CLARK V. BERNHARD MATTRESS CO.
a want of jurisdiction. The return of the sheriff, while not conclusive, is prima facie evidence of a good service. Hagerman v. Slate Co., 97 Pa. St. 534; Fulton v. Association, 172 Pa. St. 117, 33 At!. 324. Now, undoubtedly, it was open to the defendant, by promptly filing a petition for the removal of the case, to have obtained the judgment of this court upon the question of the validity of the service. Railway Co. v. Brow, 164 U. S. 271, 17 Sup. Ct. 126. But the defendant did not pursue the course, it was at liberty to take, of declining to subject itself in any way to the jurisdiction of the state ,court. It invoked the judgment of that court upon the question of the validity of the service. Certainly, so long as the cause remained in the state court, that question was within its cognizance. The proper determination of the question depended upon what the facts were. At the defendant's instance an issue of fact was raised in the state court, and submitted to its determination. The decision was against the defendant. Is the same question to be retried here upon substantially the same evidence? That, I think, is not permissible. This is not a court of review. The general rule is that, upon the removal of a cause, the circuit court takes the case as it finds it, accepting the decrees and orders made by the state court as adjudications in the cause. Loomis v. Carrington, 18 Fed. 97. As was said by Chief Justice Waite in Duncan v. Gegan, 101 U. S. 810, 812, the circuit court "takes the case up where the state court left it off." The present case, I think, falls within this general rule. In Allmark v. Steamship Co., 76 Fed. 615, where the defendant removed the cause after denial by the state court of the defendant's motion to set aside the service of the summons, Judge Benedict held that the defendant was concluded by the decision of the state court. And now, July 7, 1897, the rule to show cause why the service of the writ of summons should not be set aside, etc., is discharged, with leave. to the defendant to plead within 30 days.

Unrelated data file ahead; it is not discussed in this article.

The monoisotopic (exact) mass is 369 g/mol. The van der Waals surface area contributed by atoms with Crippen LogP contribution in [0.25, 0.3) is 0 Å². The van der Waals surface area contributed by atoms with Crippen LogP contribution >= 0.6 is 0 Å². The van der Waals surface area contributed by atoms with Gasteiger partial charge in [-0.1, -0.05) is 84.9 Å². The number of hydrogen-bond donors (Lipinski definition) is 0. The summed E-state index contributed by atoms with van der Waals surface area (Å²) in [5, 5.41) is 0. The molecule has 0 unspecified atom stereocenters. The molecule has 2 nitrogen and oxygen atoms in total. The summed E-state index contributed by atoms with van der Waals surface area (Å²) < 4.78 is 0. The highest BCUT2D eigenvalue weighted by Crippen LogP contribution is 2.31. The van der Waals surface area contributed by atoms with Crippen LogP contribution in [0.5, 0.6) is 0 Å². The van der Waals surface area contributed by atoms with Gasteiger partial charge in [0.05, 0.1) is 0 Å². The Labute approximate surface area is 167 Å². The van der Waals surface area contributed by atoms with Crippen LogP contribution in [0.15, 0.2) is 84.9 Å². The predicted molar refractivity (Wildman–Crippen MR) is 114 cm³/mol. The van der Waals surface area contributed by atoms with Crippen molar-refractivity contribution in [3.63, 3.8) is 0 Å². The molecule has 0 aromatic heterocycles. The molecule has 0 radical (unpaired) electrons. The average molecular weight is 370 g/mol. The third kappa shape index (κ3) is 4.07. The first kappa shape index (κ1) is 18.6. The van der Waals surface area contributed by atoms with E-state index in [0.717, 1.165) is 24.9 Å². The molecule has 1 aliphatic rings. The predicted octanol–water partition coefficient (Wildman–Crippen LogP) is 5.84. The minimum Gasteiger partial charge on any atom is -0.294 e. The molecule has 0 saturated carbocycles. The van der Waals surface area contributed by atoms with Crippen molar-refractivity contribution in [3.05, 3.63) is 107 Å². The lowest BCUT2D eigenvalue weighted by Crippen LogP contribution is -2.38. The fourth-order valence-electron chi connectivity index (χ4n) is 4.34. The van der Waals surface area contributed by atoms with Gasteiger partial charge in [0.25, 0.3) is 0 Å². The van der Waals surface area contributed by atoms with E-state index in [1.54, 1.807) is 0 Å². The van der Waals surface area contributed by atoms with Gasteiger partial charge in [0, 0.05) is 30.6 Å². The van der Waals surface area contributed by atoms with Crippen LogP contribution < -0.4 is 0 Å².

CLARK v. BERNHARD l\IA'l'TRIDSS CO.
(Circuit Court, N. D. California. August 31, 1897.)
DECREE DISMISSING BILL IN EQUITy-WHEN NOT A BAR TO NEW SUIT.
A decree dismissing a suit in eqUity without a hearing, or determination of the merits, whether made with or without the consent of the complainant, is not a bar to a new suit.
J. J. Scrivner, for plaintiff. John L. Boone, for defendant. MORROW, Circuit Judge. The ;plaintiff in this case claims to be the owner, by assignment, of all the right, title, and interest in and to a certain invention and letters patent numbered 217,704, for an improvement in wire-coiling machines, for the territory of the city and county of San Francisco, state of California, and alleges that the defendant, without the consent or allowance and against the will